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The latest climate change news from WWF

The Paris Agreement © IISD Reporting ServiceBonn (18 May 2017) – Climate negotiators have kept their focus on the implementation of the Paris Agreement at the mid-year round of UN climate talks in Bonn ending today, setting the course for a substantive outcome at COP23.

Manuel Pulgar-Vidal, leader of WWF's global Climate & Energy Practice said it was encouraging to see that discussions in Bonn were not around whether or not the Paris Agreement was needed but rather about the details of its implementation. "This sends a strong signal that the climate negotiations are not being paralysed by politics. Rather, negotiators have engaged in the technical discussions that are required to make substantial progress by COP23 on the rules that will guide the implementation of the agreement," he said.

Pulgar-Vidal emphasized the urgency to scale up equitable climate ambition by all countries, with non-State actors such as business, cities, regional governments and the public also contributing to galvanising climate action. "From now through November, we have to ensure we get the impetus to increase ambition. Other international processes – like the G7 and G20 – offer immediate political moments where leaders can show their commitment to the implementation of the Paris Agreement and scaling up of climate action."

While the technical discussions were only expected to progress incrementally during this session, faster progress ahead is essential. "We only have 18 months left to complete the rulebook, so we must see the pace pick up if it is to be completed on time." 

COP23 will take place in Bonn between 6 and 17 November 2017 and will be hosted by Fiji. This is the first time an island state has led the negotiations. "The Fijian COP Presidency has made a strong impression and is eager to ensure a successful COP."

For further information contact Mandy Jean Woods 
Posted: May 18, 2017, 12:00 am
People march for the climate in New York, ahead of the Paris Agreement on climate change in 2015. © WWF Intl. / Greg Marinovich / The StandCommenting on the draft European Parliament report on Energy Union GovernanceAlex Mason, Senior Policy Officer at WWF European Policy Office said:

"It's good to see that MEPs are taking the Paris Agreement seriously, and trying to give the wings of ambition and the teeth of binding targets to the Commission's rather lacklustre governance proposal.

The rapporteurs have also had the foresight to point out that it makes no sense for Member States to produce their short term 2030 plans before their long term strategies.

But if the EU is to live up to its Paris commitments we should be aiming to reach net-zero emissions well before 2050, so further work is needed."

More information:

Green MEPs Claude Turmes and Michèle Rivasi, rapporteurs for the ITRE and ENVI committees respectively, have just made public their joint report on the European Commission's proposed Energy Union Governance Regulation.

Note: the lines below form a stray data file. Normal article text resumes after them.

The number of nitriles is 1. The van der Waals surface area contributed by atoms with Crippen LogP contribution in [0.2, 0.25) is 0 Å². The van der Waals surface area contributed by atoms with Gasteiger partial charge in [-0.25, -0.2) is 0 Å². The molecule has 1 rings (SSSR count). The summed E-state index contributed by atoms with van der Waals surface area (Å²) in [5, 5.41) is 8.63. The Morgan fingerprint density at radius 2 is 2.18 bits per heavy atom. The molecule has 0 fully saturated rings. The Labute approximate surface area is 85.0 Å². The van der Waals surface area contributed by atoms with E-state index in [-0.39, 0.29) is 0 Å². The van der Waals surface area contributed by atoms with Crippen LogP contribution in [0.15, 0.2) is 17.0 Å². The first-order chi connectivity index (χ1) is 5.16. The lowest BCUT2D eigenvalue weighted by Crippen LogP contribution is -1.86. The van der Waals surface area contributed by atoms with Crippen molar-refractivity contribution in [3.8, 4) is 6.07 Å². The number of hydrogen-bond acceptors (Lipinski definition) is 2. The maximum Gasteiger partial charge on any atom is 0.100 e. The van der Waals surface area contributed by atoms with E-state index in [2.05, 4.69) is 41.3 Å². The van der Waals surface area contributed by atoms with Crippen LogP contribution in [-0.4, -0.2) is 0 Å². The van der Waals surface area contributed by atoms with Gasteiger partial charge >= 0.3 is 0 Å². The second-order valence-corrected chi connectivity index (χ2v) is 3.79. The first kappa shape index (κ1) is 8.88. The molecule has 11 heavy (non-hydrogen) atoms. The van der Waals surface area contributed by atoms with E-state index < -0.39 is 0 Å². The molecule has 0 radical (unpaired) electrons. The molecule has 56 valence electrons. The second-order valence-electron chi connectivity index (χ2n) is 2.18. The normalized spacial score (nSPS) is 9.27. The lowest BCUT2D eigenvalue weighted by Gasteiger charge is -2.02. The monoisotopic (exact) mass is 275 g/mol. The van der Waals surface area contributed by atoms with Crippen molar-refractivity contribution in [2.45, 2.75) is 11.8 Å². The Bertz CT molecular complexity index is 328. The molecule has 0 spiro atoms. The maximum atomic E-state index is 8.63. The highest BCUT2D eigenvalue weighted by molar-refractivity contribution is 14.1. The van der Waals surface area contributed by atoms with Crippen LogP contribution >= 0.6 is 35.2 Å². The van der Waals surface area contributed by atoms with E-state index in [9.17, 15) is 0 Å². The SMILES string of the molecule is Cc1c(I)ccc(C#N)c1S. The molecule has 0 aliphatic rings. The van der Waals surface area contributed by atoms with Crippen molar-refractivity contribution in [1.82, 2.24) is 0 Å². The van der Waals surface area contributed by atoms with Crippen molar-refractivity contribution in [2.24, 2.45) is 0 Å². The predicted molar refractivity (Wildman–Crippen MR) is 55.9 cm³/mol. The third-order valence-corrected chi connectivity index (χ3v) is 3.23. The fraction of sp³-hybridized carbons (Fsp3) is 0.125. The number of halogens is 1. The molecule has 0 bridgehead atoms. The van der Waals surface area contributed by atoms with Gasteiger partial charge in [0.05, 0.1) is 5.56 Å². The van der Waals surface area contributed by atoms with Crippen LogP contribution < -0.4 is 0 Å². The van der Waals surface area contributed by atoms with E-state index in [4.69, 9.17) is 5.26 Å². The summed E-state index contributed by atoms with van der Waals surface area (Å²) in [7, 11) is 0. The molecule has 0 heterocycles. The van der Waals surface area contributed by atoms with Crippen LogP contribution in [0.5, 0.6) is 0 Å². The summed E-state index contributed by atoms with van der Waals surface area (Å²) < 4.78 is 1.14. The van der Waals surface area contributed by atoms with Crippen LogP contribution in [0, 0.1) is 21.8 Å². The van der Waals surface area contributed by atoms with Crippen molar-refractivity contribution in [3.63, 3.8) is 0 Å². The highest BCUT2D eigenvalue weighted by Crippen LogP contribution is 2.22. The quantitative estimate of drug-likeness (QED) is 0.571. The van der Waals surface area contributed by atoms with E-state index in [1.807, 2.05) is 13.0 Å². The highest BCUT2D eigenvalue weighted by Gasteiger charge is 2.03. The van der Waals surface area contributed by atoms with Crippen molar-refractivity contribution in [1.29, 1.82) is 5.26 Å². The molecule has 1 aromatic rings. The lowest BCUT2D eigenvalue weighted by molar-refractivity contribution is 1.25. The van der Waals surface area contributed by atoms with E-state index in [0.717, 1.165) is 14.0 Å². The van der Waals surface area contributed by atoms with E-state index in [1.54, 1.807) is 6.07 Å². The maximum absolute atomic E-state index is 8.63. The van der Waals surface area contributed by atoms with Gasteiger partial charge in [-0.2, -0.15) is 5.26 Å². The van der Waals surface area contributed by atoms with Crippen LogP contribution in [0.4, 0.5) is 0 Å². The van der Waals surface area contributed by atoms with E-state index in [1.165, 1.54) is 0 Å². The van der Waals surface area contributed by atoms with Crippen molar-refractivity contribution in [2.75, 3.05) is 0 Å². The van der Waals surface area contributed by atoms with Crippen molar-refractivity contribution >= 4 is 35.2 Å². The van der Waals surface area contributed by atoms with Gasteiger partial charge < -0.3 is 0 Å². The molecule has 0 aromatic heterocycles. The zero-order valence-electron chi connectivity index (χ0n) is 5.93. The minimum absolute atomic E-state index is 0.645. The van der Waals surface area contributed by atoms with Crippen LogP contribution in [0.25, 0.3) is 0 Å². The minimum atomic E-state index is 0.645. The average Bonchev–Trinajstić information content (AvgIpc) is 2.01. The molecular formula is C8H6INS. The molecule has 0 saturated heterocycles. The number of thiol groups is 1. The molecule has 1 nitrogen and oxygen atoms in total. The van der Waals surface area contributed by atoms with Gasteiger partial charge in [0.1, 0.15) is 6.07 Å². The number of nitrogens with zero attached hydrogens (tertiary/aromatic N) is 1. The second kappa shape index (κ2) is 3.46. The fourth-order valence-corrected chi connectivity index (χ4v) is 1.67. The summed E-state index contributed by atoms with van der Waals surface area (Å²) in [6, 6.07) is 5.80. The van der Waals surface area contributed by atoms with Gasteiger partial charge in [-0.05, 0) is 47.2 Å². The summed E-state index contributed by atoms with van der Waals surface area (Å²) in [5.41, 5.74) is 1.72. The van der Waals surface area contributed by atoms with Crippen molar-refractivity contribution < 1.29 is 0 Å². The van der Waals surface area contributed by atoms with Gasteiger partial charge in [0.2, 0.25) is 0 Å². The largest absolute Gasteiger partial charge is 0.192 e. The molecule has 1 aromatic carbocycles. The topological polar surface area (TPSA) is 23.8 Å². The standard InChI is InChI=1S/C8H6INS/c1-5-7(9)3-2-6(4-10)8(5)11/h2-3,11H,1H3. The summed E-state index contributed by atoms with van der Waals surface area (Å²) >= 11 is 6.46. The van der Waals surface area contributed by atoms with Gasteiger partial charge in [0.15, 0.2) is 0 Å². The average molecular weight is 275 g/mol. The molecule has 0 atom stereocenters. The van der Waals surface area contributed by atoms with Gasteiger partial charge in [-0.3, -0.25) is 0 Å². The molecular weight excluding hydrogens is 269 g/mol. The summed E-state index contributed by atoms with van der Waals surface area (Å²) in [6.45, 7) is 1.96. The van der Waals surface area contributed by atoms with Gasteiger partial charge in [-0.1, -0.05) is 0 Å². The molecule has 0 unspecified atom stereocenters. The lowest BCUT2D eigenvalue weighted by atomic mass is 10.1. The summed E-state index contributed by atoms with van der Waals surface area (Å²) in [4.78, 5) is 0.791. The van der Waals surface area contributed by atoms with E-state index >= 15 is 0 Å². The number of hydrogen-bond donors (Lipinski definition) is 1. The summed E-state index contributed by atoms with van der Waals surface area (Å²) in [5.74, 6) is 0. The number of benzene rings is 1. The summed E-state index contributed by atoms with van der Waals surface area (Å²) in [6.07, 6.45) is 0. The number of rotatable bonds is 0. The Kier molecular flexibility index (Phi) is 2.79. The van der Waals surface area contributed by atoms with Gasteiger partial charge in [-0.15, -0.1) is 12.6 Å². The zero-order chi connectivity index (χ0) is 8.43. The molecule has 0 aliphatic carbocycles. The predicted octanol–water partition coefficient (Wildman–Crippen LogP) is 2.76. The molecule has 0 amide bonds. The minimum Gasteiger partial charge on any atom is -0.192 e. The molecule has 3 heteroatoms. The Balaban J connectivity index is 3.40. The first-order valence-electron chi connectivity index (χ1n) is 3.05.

The Commission's proposed Regulation, released late last year, brings together in one place a wide range of existing planning and reporting rules (for example on GHG emissions, renewable energy and energy efficiency) and should help Member States take a consistent, joined-up approach to energy and climate change. The Commission's proposal requires Member States to produce detailed plans for 2030 and a longer term strategy to 2070, and also includes mechanisms to ensure that EU 2030 targets on renewable energy and energy efficiency are collectively met.

The main problem with the Commission's governance proposal is that it takes little account of the Paris Agreement – and instead sticks rigidly to the now obsolete European Council conclusions from 2014. Turmes and Rivasi have made a bold attempt to correct this, by adding some of the missing pieces and trying to create an energy and climate governance regime fit for the challenges ahead.

In particular they have included:
  • A target to achieve a 100% renewable and highly energy efficient economy, also by 2050 the latest
  • A 45% renewable energy target for 2030 (instead of the Commission's proposed 27%)
  • A 40% energy efficiency target for 2030 (instead of the Commission's proposed 30%)
  • National binding targets for renewables and energy efficiency for 2030
  • Reinforced provisions on Member State long term strategies, and a requirement that they focus on 2050 and be produced in parallel with the shorter term 2030 plans rather than after them. Stronger rules on public and stakeholder engagement.
It is now over to the MEPs to table amendments to strengthen this report even further - for example on including further detailed guidance on what Member States need to cover in their long-term strategies. The report will then be discussed in Committee on 20-21 June and there will be a Committee vote in October.
Posted: May 18, 2017, 12:00 am
Thermographic image of a residence house in New Haven, CT, USA. © National Geographic Stock/Tyrone Turner / WWF15 May 2017 

In a vote today, Members of the European Parliament (1) failed to improve the European Commission's climate proposal in the Juncker investment plan (2), by